Death of a Salesman

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Average Rating: 3.6/5

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Movie Info

Arthur Miller's Pulitzer Prize-winning play +Death of a Salesman is brought to the screen by producer Stanley Kramer. The salesman of the title is Willy Loman (Fredric March), who has spent his entire life pursuing success, only to find himself a middle-aged failure. The shock of this realization causes Willy's mind to wander between the past and the present, as he muses on lost opportunities, shattered dreams, and his turbulent relationship with his oldest son, Biff (Kevin McCarthy). Willy ultimately loses all contact with reality, which results in fate's final blow. Lee J. Cobb, who'd played Willy on Broadway, had been blacklisted by Hollywood because of his alleged "leftie" politics, thus was denied the opportunity to star in the film version, but Mildred Dunnock was permitted to brilliantly recreate her stage role as Willy's long-suffering wife, Linda ("Attention! Attention must be paid to this man"). A second filmization of +Death of a Salesman was produced for television in 1985, with Dustin Hoffman as Willy Loman.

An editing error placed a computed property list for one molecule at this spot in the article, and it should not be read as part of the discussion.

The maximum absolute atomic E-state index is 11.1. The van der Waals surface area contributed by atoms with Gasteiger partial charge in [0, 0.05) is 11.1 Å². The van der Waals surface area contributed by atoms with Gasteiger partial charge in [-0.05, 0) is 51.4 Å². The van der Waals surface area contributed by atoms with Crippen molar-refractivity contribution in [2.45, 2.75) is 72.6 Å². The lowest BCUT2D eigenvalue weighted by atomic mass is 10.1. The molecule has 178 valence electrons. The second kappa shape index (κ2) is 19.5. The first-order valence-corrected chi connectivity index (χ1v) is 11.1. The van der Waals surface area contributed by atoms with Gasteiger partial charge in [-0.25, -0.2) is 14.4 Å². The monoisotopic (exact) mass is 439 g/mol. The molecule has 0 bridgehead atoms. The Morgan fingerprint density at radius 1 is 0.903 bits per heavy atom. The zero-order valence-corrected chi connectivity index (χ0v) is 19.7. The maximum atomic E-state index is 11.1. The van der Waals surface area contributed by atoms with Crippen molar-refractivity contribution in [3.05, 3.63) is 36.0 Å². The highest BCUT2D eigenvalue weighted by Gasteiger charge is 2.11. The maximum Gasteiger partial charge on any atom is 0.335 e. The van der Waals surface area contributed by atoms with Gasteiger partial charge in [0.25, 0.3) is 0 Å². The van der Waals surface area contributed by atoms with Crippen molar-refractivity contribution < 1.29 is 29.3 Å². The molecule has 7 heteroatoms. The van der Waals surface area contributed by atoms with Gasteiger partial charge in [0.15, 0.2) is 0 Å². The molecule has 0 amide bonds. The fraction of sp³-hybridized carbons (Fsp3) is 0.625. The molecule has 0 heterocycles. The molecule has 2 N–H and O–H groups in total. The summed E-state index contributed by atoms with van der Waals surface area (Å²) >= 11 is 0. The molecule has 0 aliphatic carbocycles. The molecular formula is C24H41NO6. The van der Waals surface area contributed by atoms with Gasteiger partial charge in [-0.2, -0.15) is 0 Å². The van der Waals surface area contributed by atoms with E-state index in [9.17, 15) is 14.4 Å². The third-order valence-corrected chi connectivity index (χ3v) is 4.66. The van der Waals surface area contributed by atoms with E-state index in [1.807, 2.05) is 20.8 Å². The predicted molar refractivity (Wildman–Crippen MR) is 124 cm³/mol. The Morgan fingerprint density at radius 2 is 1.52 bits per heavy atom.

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Critic Reviews for Death of a Salesman

All Critics (2)

  • Despite five Oscar nominations, this film version of Miller's best-known play is too static and stagy, and Fredric March is miscast as Willy Loman

    Aug 9, 2012 | Rating: C+ | Full Review…
  • A shattering experience, fueled by Fredric March's brilliant interpretation of Willy Loman.

    Mar 1, 2005 | Rating: 5/5

Audience Reviews for Death of a Salesman


A disappointing interpretation of a fabulous play. The film makers never successfully translate this into a different medium and it takes away from the gravity. March, the star of every single 30s film (or so it seems) is poor in his depiction of Loman.

John Ballantine
John Ballantine

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